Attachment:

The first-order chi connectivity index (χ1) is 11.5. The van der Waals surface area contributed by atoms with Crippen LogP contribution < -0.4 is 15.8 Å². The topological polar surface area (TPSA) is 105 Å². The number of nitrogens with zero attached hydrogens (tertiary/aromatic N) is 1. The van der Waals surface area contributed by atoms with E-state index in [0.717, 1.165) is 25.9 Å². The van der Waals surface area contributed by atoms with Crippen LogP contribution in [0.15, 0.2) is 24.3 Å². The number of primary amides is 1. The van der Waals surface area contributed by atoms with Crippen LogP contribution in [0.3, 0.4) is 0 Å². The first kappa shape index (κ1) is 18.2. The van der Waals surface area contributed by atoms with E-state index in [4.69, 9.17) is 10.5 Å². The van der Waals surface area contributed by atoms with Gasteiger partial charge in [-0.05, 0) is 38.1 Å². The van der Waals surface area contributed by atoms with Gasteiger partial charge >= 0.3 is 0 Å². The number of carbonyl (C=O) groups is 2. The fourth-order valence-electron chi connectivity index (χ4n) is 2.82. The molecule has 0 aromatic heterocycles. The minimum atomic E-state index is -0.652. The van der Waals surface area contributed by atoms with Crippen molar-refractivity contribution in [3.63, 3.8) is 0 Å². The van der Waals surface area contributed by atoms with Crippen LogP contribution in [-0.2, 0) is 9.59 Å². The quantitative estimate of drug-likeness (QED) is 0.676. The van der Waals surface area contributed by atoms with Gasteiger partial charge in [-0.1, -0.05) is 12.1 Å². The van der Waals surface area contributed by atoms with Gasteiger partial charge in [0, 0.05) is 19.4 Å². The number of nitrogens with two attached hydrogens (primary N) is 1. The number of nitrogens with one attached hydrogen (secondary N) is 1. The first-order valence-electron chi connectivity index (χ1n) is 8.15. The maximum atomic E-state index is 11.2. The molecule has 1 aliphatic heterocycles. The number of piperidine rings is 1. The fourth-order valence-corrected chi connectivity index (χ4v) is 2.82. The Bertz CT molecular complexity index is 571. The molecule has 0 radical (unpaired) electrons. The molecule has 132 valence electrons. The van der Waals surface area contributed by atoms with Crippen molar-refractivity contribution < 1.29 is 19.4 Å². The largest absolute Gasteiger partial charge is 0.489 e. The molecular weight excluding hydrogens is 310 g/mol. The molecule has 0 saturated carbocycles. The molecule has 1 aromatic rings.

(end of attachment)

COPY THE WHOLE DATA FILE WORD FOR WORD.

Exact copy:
The first-order chi connectivity index (χ1) is 11.5. The van der Waals surface area contributed by atoms with Crippen LogP contribution < -0.4 is 15.8 Å². The topological polar surface area (TPSA) is 105 Å². The number of nitrogens with zero attached hydrogens (tertiary/aromatic N) is 1. The van der Waals surface area contributed by atoms with E-state index in [0.717, 1.165) is 25.9 Å². The van der Waals surface area contributed by atoms with Crippen LogP contribution in [0.15, 0.2) is 24.3 Å². The number of primary amides is 1. The van der Waals surface area contributed by atoms with Crippen LogP contribution in [0.3, 0.4) is 0 Å². The first kappa shape index (κ1) is 18.2. The van der Waals surface area contributed by atoms with E-state index in [4.69, 9.17) is 10.5 Å². The van der Waals surface area contributed by atoms with Gasteiger partial charge in [-0.05, 0) is 38.1 Å². The van der Waals surface area contributed by atoms with Gasteiger partial charge >= 0.3 is 0 Å². The number of carbonyl (C=O) groups is 2. The fourth-order valence-electron chi connectivity index (χ4n) is 2.82. The molecule has 0 aromatic heterocycles. The minimum atomic E-state index is -0.652. The van der Waals surface area contributed by atoms with Crippen molar-refractivity contribution in [3.63, 3.8) is 0 Å². The van der Waals surface area contributed by atoms with Crippen LogP contribution in [-0.2, 0) is 9.59 Å². The quantitative estimate of drug-likeness (QED) is 0.676. The van der Waals surface area contributed by atoms with Gasteiger partial charge in [-0.1, -0.05) is 12.1 Å². The van der Waals surface area contributed by atoms with Gasteiger partial charge in [0, 0.05) is 19.4 Å². The number of nitrogens with two attached hydrogens (primary N) is 1. The number of nitrogens with one attached hydrogen (secondary N) is 1. The first-order valence-electron chi connectivity index (χ1n) is 8.15. The maximum atomic E-state index is 11.2. The molecule has 1 aliphatic heterocycles. The number of piperidine rings is 1. The fourth-order valence-corrected chi connectivity index (χ4v) is 2.82. The Bertz CT molecular complexity index is 571. The molecule has 0 radical (unpaired) electrons. The molecule has 132 valence electrons. The van der Waals surface area contributed by atoms with Crippen molar-refractivity contribution < 1.29 is 19.4 Å². The largest absolute Gasteiger partial charge is 0.489 e. The molecular weight excluding hydrogens is 310 g/mol. The molecule has 0 saturated carbocycles. The molecule has 1 aromatic rings.